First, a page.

All of this leads into the film's second half, which largely revolves around some stolen money. A couple of thugs pick-pocket a wealthy man and bury the envelope of cash in the same fence-enclosed dirt area that Tramp sleeps at night. Scraps digs it up, but eventually it winds up back in the hands of the criminals who originally took it. In another of the film's highlight scenes, Tramp sneaks into the back room of the bar where they're getting drunk off their newfound wealth and through a fantastic sight gag manages to knock them both unconscious and get the money back. This leads to a climactic chase scene involving the crooks and the police, but Scraps manages to save the day and bring the money to Tramp. The final scene is of him and the bar singer at a beautifully adorned country home, as they live happily ever after with a cradle full of newborn puppies. "When dreams come true," reads the title card that introduces the scene, alluding to another motif Chaplin was fond of: dreams. The conflict between reality and fantasy is one that his early work would frequently reference - this is one of the rare occasions where it's implied the happy life he longs for and real life are one and the same.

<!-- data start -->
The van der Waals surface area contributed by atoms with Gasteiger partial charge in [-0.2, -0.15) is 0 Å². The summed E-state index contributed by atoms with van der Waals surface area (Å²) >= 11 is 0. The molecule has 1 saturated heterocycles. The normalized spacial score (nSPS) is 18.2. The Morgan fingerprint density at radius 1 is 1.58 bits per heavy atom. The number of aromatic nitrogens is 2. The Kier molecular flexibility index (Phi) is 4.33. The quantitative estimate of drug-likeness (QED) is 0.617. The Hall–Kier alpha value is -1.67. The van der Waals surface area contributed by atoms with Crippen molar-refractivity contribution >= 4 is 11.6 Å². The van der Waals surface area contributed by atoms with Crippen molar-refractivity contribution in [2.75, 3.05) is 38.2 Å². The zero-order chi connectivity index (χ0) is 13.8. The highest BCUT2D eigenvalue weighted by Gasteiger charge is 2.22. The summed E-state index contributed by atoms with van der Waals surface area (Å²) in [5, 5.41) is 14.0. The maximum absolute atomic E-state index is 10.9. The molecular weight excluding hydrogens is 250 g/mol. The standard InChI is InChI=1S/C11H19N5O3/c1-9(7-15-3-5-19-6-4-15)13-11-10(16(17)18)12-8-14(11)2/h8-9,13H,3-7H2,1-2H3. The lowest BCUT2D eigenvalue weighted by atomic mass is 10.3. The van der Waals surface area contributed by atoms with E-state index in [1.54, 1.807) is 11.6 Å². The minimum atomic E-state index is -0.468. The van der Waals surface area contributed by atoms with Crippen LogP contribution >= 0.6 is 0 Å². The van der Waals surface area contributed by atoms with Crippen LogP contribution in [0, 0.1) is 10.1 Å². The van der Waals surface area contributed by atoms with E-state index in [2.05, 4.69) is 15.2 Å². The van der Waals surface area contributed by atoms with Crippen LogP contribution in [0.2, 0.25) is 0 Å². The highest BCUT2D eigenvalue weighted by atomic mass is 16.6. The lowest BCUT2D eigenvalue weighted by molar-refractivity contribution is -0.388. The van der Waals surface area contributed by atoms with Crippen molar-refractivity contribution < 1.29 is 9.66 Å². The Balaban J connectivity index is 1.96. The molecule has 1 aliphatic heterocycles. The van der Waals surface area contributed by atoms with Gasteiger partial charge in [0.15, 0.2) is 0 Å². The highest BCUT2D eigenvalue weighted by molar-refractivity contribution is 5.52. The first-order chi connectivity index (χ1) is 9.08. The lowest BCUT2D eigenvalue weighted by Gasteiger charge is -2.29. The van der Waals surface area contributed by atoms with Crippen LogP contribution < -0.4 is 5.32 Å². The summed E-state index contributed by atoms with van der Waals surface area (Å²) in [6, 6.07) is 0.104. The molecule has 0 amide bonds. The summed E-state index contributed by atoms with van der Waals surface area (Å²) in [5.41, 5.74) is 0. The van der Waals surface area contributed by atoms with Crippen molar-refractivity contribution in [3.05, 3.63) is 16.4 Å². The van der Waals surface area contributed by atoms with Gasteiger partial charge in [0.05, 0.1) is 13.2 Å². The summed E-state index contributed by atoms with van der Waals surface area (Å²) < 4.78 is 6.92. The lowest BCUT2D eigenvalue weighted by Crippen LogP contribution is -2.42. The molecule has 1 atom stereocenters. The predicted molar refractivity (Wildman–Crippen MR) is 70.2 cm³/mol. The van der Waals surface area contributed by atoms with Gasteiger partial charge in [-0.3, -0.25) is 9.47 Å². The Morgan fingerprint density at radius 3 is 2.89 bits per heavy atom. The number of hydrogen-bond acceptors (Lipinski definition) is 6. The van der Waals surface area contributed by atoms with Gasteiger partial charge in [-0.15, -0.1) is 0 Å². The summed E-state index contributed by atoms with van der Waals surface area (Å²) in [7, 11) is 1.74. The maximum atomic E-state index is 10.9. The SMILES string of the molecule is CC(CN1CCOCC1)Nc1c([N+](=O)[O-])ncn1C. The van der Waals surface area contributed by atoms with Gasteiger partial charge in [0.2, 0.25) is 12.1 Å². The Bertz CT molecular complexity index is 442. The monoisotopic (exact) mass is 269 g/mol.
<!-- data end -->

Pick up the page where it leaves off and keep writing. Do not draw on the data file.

Overall, A Dog's Life is an enjoyable short, keeping a brisk pace throughout its 33-minute runtime and never wearing out its welcome. Chaplin's direction, writing and score are all top-notch. It's also one of the few Tramp films I've seen that has an outrageously happy ending in which he actually gets the girl and appears to achieve upward class mobility. And yet, it's worth pointing out that even in the final scene he isn't an uptight, wealthy member of the bourgeoisie; at best, he's a farmer living an idyllic middle-class existence with the love of his life and their furry "children." He'll never become an oppressive elitist, but he will find happiness and prosperity. It's that kind of personal triumph that made Chaplin relatable to audiences around the globe, and continues to make his films resonate today.